Source: de Cassan S, Thompson MJ, Perera R, et al. Corticosteroids as standalone or add-on treatment for sore throat. Cochrane Database Syst Rev. 2020;5(5):CD008268.
Study Population: 1319 adult and pediatric outpatients with presumed infectious sore throat from 9 trials
Efficacy Endpoints: Complete resolution of pain at 24 and 48 hours, mean time to onset of pain relief, and mean time to pain resolution
Harm Endpoints: Hospitalization, peritonsillar or parapharyngeal abscess, pneumonia, severe tonsillitis, pneumonia death
Narrative: In the United States, up to 2% of ambulatory visits are related to sore throats.1 ‘Sore throat’ is a broad term with a wide range of etiologies. Infections are the most common cause, with group A beta-hemolytic streptococcus (GABHS) accounting for 10% of cases in adults and up to 30% in pediatric patients.2, 3 A variety of interventions can be used to reduce pain, and while antibiotics are frequently used to treat infection, their overall analgesic effect is likely small and their overuse may lead to bacterial resistance and other adverse events.4, 5 Another option is corticosteroids, which are thought to reduce oropharyngeal inflammation. Corticosteroids may have analgesic/anti-inflammatory effects.6 They have demonstrated efficacy in other inflammatory conditions such as viral croup and glandular fever.7, 8 The publication of a recent large, rigorous trial of corticosteroids for sore throat,9 prompted the updated meta-analysis discussed here.10
The systematic review summarized here included double-blind, placebo-controlled, randomized trials (RCTs) of corticosteroids versus placebo for patients aged 3 and older with any of the following: signs of acute tonsillitis, pharyngitis, or clinical syndrome of sore throat (defined as painful throat or odynophagia).10 All corticosteroid routes and types were eligible. Hospitalized patients and those with documented glandular fever, sore throat following tonsillectomy or intubation, and peritonsillar abscess were excluded. Primary outcomes included pain resolution at 24 and 48 hours, mean time to onset of pain relief, and mean time to complete resolution of pain.
The authors of the meta-analysis identified 9 RCTs with 1319 subjects in aggregate. Study settings included the emergency department and general practices in 5 countries. In 8 studies, patients received antibiotics, and in 1 study, clinicians offered a delayed antibiotic prescription or no antibiotics. Corticosteroids included betamethasone up to 8 mg, dexamethasone up to 10 mg, or prednisone 60 mg. Seven trials utilized a single dose of corticosteroids, one used prednisone for 1 or 2 days, and one used dexamethasone for 1 or 3 days. Routes included intramuscular, oral, or both.
When used with antibiotics, corticosteroids improved the likelihood of complete pain resolution at 24 hours (absolute reduction 20.8%; number needed to treat [NNT] 5; relative risk [RR] 2.4, 95% confidence interval [CI] 1.3-4.5) and at 48 hours (absolute reduction 24.4%; NNT 5; RR 1.5, 95% CI 1.3-1.8). Corticosteroids reduced the mean time to onset of pain relief and mean time to complete resolution of pain by 6.0 hours (95% CI 3-9 hours) and 11.6 hours (95% CI 1-22 hours), respectively.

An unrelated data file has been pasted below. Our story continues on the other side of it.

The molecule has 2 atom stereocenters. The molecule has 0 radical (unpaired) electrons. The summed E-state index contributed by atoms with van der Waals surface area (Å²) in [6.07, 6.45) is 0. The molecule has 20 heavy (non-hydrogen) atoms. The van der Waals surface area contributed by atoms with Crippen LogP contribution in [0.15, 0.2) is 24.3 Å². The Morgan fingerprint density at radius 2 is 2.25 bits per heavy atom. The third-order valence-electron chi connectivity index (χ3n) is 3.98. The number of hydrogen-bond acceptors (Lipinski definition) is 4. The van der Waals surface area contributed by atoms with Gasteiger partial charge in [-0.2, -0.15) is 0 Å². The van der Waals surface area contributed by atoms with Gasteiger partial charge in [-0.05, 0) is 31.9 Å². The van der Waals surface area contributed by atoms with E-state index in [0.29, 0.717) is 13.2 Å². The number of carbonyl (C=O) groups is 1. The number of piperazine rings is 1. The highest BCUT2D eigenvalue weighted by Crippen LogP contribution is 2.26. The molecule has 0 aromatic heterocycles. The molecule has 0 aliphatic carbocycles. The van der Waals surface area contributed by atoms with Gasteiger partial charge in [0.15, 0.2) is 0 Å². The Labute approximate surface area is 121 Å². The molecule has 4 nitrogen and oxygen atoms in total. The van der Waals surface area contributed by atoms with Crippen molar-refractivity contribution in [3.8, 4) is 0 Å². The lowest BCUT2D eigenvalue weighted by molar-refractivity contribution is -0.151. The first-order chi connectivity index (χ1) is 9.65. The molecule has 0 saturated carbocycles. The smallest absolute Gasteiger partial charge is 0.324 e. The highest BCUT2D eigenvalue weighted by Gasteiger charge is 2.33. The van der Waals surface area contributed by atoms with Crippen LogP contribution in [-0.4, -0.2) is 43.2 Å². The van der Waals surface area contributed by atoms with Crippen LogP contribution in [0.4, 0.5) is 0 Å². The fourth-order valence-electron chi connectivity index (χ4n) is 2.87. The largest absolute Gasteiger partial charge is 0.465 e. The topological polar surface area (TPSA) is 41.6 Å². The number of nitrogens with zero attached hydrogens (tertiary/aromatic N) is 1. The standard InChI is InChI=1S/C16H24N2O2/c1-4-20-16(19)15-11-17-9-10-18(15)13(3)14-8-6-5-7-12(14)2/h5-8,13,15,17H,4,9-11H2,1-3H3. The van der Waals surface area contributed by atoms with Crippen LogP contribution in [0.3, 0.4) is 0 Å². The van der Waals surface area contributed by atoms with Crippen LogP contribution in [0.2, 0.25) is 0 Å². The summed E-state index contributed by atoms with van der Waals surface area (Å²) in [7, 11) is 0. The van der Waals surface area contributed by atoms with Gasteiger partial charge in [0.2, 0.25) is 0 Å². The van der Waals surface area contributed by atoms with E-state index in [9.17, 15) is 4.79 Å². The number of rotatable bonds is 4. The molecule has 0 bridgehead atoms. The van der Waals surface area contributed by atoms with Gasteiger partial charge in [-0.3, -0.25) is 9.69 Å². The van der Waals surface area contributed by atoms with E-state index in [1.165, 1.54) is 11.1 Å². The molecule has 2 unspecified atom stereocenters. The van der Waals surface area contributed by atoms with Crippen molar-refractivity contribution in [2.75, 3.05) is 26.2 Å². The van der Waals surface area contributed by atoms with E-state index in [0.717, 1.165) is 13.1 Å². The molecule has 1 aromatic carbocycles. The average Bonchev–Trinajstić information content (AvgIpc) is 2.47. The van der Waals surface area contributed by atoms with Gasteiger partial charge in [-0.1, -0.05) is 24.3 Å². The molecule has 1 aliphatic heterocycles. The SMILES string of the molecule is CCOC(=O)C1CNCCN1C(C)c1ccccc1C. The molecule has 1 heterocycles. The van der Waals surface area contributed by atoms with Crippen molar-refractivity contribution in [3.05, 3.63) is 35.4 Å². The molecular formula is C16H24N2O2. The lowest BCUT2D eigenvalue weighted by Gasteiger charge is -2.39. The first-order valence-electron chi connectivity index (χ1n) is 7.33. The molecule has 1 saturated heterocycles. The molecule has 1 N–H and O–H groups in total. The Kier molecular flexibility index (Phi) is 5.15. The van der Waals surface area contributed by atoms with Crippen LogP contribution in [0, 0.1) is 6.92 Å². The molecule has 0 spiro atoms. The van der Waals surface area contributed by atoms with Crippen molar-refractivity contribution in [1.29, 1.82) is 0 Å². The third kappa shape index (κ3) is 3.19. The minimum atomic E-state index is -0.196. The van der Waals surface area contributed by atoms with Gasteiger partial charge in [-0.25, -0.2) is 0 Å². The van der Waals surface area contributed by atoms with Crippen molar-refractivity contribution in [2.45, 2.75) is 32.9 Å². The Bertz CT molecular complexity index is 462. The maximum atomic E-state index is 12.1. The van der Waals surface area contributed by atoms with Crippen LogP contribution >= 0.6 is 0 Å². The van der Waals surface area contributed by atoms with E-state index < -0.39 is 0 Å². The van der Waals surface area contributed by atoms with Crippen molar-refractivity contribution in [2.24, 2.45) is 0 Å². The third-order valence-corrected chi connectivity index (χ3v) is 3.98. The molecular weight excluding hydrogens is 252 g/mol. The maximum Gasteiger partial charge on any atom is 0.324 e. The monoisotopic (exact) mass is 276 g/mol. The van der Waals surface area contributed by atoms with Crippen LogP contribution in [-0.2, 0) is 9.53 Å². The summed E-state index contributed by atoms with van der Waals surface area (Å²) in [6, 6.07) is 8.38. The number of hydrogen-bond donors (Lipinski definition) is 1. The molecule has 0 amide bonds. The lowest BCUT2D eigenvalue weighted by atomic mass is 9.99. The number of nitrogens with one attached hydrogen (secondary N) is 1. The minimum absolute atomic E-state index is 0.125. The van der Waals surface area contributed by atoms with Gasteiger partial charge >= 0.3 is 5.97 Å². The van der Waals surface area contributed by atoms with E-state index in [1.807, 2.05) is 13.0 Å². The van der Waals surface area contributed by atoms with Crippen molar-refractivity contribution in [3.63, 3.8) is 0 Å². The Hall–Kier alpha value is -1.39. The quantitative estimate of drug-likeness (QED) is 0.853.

Caveats: While this meta-analysis found that corticosteroids improved resolution of pain, there are several limitations that should be considered. The first is that in the majority of studies patients also received antibiotics. While most patients with sore throat do not need or benefit from antibiotics, it is unclear whether their concomitant use may have influenced the outcomes (pain relief or adverse events). The included trials did not control for the possibility that corticosteroids and antibiotics have a synergistic effect.
Trials varied with regard to types and routes of corticosteroids, as well as the specific outcome measures. Therefore we are unable to determine the optimal route, formulation, or dosing regimen. In addition to clinical heterogeneity, there was statistical heterogeneity regarding complete resolution of pain at 24 hours, mean time to onset of pain relief, and mean time to complete resolution of pain. However, the authors performed a sensitivity analysis excluding each trial in-turn and demonstrated no loss of significance for mean time to onset of pain relief. Two trials accounted for heterogeneity regarding mean time to complete resolution of pain, and removing these trials resulted in a mean time to complete pain resolution of 21 hours. Thus, this heterogeneity likely does not impact the clinical outcomes. The estimates of the mean times to onset of pain relief and complete resolution of pain were further limited by patient recall and recording bias. Only 2 studies included pediatric patients, preventing the authors from drawing conclusions about this population. Finally, the harm endpoints included in the analysis do not include the most common adverse events associated with corticosteroids. Only 2 studies (n=690 patients) reported adverse events, with insufficient power to adequately assess this outcome.
Based on the evidence supporting the significant improvement in pain relief in patients with sore throat, we have assigned a color recommendation of Green (benefit > harm) for corticosteroids. However, we recognize that adverse events were poorly reported. Further data are needed to better evaluate adverse events, corticosteroid efficacy in children, and use of corticosteroids without antibiotics.
The original manuscript was published in Academic Emergency Medicine as part of the partnership between TheNNT.com and AEM.
Author: Brit Long, MD; Michael Gottlieb, MD
Supervising Editors: Shahriar Zehtabchi, MD
Published/Updated: October 15, 2020
The title bar is color-coded with our overall recommendation.